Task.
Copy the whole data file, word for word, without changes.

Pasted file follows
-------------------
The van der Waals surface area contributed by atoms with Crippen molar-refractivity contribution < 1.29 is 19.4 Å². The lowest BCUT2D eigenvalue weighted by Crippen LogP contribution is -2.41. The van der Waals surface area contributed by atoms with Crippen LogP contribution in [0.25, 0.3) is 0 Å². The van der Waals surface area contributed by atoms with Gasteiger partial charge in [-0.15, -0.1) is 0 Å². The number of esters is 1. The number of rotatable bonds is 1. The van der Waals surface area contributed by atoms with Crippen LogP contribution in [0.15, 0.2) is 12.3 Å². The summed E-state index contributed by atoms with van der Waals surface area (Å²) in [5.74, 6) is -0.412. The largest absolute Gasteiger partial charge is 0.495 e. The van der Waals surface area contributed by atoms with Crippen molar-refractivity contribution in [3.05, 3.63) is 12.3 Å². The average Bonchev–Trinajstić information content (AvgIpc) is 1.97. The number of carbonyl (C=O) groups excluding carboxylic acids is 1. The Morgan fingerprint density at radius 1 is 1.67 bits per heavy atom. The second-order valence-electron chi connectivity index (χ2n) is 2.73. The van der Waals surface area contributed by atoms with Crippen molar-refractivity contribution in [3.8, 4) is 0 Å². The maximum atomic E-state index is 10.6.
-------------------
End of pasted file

The van der Waals surface area contributed by atoms with Crippen molar-refractivity contribution < 1.29 is 19.4 Å². The lowest BCUT2D eigenvalue weighted by Crippen LogP contribution is -2.41. The van der Waals surface area contributed by atoms with Crippen LogP contribution in [0.25, 0.3) is 0 Å². The van der Waals surface area contributed by atoms with Gasteiger partial charge in [-0.15, -0.1) is 0 Å². The number of esters is 1. The number of rotatable bonds is 1. The van der Waals surface area contributed by atoms with Crippen LogP contribution in [0.15, 0.2) is 12.3 Å². The summed E-state index contributed by atoms with van der Waals surface area (Å²) in [5.74, 6) is -0.412. The largest absolute Gasteiger partial charge is 0.495 e. The van der Waals surface area contributed by atoms with Crippen molar-refractivity contribution in [3.05, 3.63) is 12.3 Å². The average Bonchev–Trinajstić information content (AvgIpc) is 1.97. The number of carbonyl (C=O) groups excluding carboxylic acids is 1. The Morgan fingerprint density at radius 1 is 1.67 bits per heavy atom. The second-order valence-electron chi connectivity index (χ2n) is 2.73. The van der Waals surface area contributed by atoms with Crippen molar-refractivity contribution in [3.8, 4) is 0 Å². The maximum atomic E-state index is 10.6.